by | Nov 21, 2008 | Detroit Free Press | 0 comments

My back hurt.

This was nothing new. My back often hurts. When it does, I visit a chiropractor. I like my chiropractor. He always makes time for me. There was only one problem.

I was in Spain; he was 4,000 miles away.

Thus begins today’s “what I did on my vacation” column. I looked for a chiropractor. In a foreign country. And I can safely say this: In Spain, which is a lovely country, you have a better chance of being stabbed by a bullfighter than having your spine adjusted.

“Can you recommend a chiropractor?” I asked the people at my hotel.

“What is …kay-ro-preector?”

Meanwhile, my back got worse. I was listing. I was the Leaning Tower of Pisa. I clomped like Walter Brennan in an old cowboy movie. “Hopalong Mitch.” And I still had a week before coming home.

Finally, on a Saturday, while hopping on the streets of Madrid, I saw a small sign on a second floor of a building. It read “Medicin Oriental, Acupuncture, Xiropraxia.”

I rang the buzzer.

I doubted anyone would be in on the weekend. And I could only guess that
“Xiropraxia” was Spanish for “Chiropractic.” For all I knew, it might have meant “nasal hair reduction.” I do not speak Spanish. I also do not speak Korean. Which, it turns out, was the language of the woman who answered the intercom.


“Do you speak English?”

“Engrish? …no, Korea.”


“Si …No Engrish …Si?”

“Uh …I have a pain in my back.”


The first doctor

Up a flight of stairs, the office was a single room with dim lighting and two treatment tables. The woman wore a white medical jacket and was pleasant looking, 50ish. And Korean. As she smiled, I explained my problem the way all Americans explain things to foreigners. I screamed.


“Ah,” she said, clucking her tongue.


“Ah,” she said.




“No Engrish.”

She then took a pad and began to draw. She drew a heart. She said, “Haaat.” She drew an oval and said, “Keedney.” Another oval. “Livah.” Another oval.

She then connected lines from all these organs. It was fascinating. Just fascinating. It made no sense whatsoever.


“Ah,” she said.

She then grabbed my knuckles and pressed down. I yelped in pain. She made me lie on the table, grabbed a handful of small needles, and began poking them into my fingers, palm and wrist. I guessed that this was the acupuncture part
(hey, four years of college) but for some reason, the needles never came near my back.


She ignored me and motioned for me to lie back, which I did. And to be calm. Which I did. And soon the room was very peaceful, just her and me and the 23 needles in my knuckles.

And finally, as I became one with my heartbeat, she silently removed the needles. She motioned for me to stand up. And I did. Slowly. And can you believe it?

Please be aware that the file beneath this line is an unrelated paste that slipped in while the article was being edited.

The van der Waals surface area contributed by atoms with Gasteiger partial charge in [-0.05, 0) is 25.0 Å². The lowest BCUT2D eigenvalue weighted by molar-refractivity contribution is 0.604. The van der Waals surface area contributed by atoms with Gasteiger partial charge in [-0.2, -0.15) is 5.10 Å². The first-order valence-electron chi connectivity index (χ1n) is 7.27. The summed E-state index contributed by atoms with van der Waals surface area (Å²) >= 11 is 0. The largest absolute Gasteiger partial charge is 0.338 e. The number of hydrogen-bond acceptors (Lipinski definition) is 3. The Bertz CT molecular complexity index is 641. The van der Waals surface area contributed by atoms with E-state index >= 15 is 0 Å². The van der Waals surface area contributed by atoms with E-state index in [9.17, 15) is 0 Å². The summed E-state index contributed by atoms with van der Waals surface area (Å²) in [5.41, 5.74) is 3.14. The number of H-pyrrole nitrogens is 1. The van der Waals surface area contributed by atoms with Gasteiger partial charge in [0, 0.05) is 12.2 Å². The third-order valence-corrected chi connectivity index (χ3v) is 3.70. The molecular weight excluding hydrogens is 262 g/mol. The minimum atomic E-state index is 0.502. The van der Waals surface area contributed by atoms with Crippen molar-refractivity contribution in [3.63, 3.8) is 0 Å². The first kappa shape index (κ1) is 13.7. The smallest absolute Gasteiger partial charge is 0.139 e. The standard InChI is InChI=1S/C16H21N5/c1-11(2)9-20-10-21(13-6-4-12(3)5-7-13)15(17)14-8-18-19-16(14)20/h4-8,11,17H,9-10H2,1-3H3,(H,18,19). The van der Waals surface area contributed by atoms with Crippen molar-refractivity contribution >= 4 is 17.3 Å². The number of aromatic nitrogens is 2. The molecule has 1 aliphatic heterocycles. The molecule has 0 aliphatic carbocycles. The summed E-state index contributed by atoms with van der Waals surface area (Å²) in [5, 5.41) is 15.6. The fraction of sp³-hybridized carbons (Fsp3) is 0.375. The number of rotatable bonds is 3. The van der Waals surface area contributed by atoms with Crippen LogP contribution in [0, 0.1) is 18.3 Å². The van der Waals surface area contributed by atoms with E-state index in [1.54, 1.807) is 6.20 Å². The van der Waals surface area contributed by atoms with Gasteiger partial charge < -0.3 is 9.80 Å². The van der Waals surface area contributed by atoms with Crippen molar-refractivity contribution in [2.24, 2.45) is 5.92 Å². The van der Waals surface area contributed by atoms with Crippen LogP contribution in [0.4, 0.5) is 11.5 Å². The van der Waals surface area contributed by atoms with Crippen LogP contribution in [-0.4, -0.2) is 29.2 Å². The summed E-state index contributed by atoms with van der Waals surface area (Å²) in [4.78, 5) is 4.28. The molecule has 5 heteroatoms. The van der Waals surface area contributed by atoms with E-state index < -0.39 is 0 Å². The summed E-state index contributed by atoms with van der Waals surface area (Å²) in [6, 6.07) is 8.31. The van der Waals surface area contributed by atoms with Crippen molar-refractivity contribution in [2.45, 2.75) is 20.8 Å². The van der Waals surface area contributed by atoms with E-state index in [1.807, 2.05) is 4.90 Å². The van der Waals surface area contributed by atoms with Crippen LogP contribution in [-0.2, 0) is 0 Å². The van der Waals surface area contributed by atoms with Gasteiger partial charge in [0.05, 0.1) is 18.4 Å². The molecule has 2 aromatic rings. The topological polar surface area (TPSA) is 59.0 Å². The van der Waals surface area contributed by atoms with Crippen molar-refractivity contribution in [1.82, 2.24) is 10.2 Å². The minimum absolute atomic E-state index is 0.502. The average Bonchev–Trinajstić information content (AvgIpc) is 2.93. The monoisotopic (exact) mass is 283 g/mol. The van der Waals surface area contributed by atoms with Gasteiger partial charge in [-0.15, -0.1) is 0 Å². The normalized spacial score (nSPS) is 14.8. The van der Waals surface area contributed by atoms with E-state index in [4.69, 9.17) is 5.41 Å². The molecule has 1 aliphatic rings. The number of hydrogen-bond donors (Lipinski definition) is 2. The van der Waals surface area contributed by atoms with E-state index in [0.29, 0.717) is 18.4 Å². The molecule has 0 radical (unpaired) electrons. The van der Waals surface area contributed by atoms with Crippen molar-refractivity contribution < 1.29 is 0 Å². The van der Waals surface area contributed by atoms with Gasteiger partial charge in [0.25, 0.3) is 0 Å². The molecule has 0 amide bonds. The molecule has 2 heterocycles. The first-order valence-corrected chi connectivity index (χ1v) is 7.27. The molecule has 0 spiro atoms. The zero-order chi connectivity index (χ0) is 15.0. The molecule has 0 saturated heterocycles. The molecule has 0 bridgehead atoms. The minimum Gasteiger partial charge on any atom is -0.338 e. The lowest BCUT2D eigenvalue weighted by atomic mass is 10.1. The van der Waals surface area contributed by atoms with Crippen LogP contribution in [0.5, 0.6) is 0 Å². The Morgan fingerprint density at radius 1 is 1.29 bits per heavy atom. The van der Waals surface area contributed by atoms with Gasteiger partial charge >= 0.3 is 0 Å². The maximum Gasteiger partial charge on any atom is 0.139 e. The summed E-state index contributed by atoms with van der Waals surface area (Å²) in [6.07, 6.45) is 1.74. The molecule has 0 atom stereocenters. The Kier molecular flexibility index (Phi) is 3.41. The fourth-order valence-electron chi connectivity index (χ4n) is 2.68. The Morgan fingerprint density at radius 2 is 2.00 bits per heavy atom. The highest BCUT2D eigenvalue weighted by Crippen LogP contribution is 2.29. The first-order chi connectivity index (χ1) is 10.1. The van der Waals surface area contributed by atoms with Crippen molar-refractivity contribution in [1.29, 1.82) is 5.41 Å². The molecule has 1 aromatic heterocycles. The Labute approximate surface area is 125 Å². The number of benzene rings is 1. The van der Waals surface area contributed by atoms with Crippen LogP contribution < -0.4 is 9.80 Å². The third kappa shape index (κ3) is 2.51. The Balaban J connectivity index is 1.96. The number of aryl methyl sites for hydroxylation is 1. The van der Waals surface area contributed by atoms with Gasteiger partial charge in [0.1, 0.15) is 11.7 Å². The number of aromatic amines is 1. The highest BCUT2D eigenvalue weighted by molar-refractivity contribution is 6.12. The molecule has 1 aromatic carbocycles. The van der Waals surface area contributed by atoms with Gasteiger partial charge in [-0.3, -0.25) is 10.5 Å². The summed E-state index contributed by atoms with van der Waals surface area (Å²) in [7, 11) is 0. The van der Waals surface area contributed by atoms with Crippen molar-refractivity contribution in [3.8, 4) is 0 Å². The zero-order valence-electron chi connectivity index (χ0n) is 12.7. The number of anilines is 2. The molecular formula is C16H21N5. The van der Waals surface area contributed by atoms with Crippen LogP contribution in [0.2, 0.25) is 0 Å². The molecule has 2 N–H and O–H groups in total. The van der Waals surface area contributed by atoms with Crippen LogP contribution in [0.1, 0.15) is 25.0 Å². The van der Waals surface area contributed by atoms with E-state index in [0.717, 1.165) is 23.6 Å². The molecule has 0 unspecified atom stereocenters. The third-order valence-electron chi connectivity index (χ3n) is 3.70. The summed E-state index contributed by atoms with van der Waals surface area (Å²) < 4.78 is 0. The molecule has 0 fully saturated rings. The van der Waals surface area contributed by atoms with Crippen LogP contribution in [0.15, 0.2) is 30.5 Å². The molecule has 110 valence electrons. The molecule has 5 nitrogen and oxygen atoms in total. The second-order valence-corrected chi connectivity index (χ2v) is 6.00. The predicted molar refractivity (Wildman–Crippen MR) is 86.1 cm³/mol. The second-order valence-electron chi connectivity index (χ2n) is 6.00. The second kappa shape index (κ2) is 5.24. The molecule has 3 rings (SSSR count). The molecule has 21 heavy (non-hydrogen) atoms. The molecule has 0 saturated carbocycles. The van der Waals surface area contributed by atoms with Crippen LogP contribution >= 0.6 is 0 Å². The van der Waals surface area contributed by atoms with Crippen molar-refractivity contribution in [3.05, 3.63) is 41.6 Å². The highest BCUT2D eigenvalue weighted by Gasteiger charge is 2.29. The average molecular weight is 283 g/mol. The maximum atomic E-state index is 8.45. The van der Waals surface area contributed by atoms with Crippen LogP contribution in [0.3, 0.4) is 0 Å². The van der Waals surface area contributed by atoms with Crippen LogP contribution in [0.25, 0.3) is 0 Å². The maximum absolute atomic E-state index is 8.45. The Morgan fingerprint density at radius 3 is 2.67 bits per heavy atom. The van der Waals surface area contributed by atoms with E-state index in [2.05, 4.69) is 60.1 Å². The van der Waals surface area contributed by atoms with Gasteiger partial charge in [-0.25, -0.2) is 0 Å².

My back was killing me.

The second doctor

“STILL …PAIN,” I said.

“Ah,” she said, clucking her tongue.

Then the door opened, and in came a man, also Korean, who spoke quickly with his partner. He then motioned me back on the table. He stood over me, grabbed my legs and lifted them high until I was nearly hanging upside-down.

“Ree-laaax,” he said.


“Reeeeee-laaaaax . . .”

And then he shook me. He shook me like a martini. He shook me like a towel at the beach. He shook my legs so hard, I thought all the change would fall out of my pockets. I was upside down and he kept shaking and saying “ree-lax” and of course it is hard to ree-lax when someone is playing Buddy Rich with your butt cheeks.

And then he stopped. He pulled my feet straight out. “Hmm,” he said, “this leg longah now.”

Which was enough. I immediately invoked the great American tradition: point-at-your-watch-and-say-you-gotta-go.

They watched me rise sadly. They shook their heads. The man picked up a pad and began to draw. “This …heart,” he said, “this …kidney.”

“I know, I know,” I said.

“Ah,” he said.

I paid them and left them there, waving good-bye. I hobbled out. I hobbled all day.

And two days later, I was fine.

I don’t know if it was the needles. I don’t know if it was the shakes. All I know is, I’m better, much better.

I am, however, missing some change.


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Mitch Albom writes about running an orphanage in impoverished Port-au-Prince, Haiti, his kids, their hardships, laughs and challenges, and the life lessons he’s learned there every day.

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